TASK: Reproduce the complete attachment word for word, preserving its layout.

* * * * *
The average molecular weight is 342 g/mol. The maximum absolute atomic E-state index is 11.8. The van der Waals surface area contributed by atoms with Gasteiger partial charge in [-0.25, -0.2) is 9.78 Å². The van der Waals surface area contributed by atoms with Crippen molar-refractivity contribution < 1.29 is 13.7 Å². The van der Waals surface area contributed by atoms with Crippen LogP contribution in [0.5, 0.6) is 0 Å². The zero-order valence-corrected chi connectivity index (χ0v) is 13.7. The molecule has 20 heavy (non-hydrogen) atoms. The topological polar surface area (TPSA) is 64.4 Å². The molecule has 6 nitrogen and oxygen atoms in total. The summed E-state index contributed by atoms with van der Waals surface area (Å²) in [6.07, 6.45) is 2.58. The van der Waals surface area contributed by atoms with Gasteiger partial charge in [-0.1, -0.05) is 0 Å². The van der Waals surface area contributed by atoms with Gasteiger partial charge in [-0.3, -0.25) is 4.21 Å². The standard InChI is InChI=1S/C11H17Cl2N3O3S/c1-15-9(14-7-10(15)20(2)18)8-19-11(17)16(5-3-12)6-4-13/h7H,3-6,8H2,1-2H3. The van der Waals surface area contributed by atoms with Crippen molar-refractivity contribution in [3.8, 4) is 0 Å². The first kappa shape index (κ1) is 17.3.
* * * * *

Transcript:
The average molecular weight is 342 g/mol. The maximum absolute atomic E-state index is 11.8. The van der Waals surface area contributed by atoms with Gasteiger partial charge in [-0.25, -0.2) is 9.78 Å². The van der Waals surface area contributed by atoms with Crippen molar-refractivity contribution < 1.29 is 13.7 Å². The van der Waals surface area contributed by atoms with Crippen LogP contribution in [0.5, 0.6) is 0 Å². The zero-order valence-corrected chi connectivity index (χ0v) is 13.7. The molecule has 20 heavy (non-hydrogen) atoms. The topological polar surface area (TPSA) is 64.4 Å². The molecule has 6 nitrogen and oxygen atoms in total. The summed E-state index contributed by atoms with van der Waals surface area (Å²) in [6.07, 6.45) is 2.58. The van der Waals surface area contributed by atoms with Gasteiger partial charge in [-0.1, -0.05) is 0 Å². The van der Waals surface area contributed by atoms with Gasteiger partial charge in [-0.3, -0.25) is 4.21 Å². The standard InChI is InChI=1S/C11H17Cl2N3O3S/c1-15-9(14-7-10(15)20(2)18)8-19-11(17)16(5-3-12)6-4-13/h7H,3-6,8H2,1-2H3. The van der Waals surface area contributed by atoms with Crippen molar-refractivity contribution in [3.8, 4) is 0 Å². The first kappa shape index (κ1) is 17.3.